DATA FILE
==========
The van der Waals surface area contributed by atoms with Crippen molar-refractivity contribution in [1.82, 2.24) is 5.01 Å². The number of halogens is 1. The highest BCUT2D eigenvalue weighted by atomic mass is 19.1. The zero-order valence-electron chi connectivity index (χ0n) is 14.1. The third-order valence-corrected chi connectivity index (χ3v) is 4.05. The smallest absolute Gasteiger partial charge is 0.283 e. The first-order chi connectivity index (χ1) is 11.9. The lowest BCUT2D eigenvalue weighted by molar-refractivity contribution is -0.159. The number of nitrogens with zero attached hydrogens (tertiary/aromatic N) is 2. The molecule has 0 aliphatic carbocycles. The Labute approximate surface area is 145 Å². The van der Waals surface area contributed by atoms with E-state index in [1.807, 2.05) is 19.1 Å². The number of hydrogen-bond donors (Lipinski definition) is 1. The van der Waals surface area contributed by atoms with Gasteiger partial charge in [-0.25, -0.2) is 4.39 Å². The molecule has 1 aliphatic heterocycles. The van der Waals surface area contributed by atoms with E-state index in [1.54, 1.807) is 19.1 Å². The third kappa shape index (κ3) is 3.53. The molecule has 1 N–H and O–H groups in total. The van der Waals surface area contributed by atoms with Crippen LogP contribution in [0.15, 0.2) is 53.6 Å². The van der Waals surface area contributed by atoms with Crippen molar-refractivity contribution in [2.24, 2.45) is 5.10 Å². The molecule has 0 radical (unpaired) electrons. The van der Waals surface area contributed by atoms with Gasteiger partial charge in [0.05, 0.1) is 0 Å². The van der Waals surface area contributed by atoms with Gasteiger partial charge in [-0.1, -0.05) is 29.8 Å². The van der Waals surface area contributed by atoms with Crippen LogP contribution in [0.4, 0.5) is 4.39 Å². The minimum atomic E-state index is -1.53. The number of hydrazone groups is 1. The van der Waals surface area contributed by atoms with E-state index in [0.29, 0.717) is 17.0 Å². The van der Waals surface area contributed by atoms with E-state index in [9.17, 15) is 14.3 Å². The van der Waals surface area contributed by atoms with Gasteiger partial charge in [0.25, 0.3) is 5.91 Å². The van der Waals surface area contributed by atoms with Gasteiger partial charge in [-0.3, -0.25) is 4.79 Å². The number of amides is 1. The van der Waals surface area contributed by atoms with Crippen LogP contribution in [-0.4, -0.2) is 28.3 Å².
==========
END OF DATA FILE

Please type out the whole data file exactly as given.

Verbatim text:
The van der Waals surface area contributed by atoms with Crippen molar-refractivity contribution in [1.82, 2.24) is 5.01 Å². The number of halogens is 1. The highest BCUT2D eigenvalue weighted by atomic mass is 19.1. The zero-order valence-electron chi connectivity index (χ0n) is 14.1. The third-order valence-corrected chi connectivity index (χ3v) is 4.05. The smallest absolute Gasteiger partial charge is 0.283 e. The first-order chi connectivity index (χ1) is 11.9. The lowest BCUT2D eigenvalue weighted by molar-refractivity contribution is -0.159. The number of nitrogens with zero attached hydrogens (tertiary/aromatic N) is 2. The molecule has 0 aliphatic carbocycles. The Labute approximate surface area is 145 Å². The van der Waals surface area contributed by atoms with E-state index in [1.807, 2.05) is 19.1 Å². The number of hydrogen-bond donors (Lipinski definition) is 1. The van der Waals surface area contributed by atoms with Gasteiger partial charge in [-0.25, -0.2) is 4.39 Å². The molecule has 1 aliphatic heterocycles. The van der Waals surface area contributed by atoms with E-state index in [1.54, 1.807) is 19.1 Å². The third kappa shape index (κ3) is 3.53. The molecule has 1 N–H and O–H groups in total. The van der Waals surface area contributed by atoms with Crippen LogP contribution in [0.15, 0.2) is 53.6 Å². The van der Waals surface area contributed by atoms with Crippen molar-refractivity contribution in [2.24, 2.45) is 5.10 Å². The molecule has 0 radical (unpaired) electrons. The van der Waals surface area contributed by atoms with Gasteiger partial charge in [0.05, 0.1) is 0 Å². The van der Waals surface area contributed by atoms with Gasteiger partial charge in [-0.1, -0.05) is 29.8 Å². The van der Waals surface area contributed by atoms with Crippen LogP contribution in [0.4, 0.5) is 4.39 Å². The minimum atomic E-state index is -1.53. The number of hydrazone groups is 1. The van der Waals surface area contributed by atoms with E-state index in [0.29, 0.717) is 17.0 Å². The van der Waals surface area contributed by atoms with E-state index in [9.17, 15) is 14.3 Å². The van der Waals surface area contributed by atoms with Gasteiger partial charge in [0.25, 0.3) is 5.91 Å². The van der Waals surface area contributed by atoms with Gasteiger partial charge in [-0.3, -0.25) is 4.79 Å². The number of amides is 1. The van der Waals surface area contributed by atoms with Crippen LogP contribution in [-0.4, -0.2) is 28.3 Å².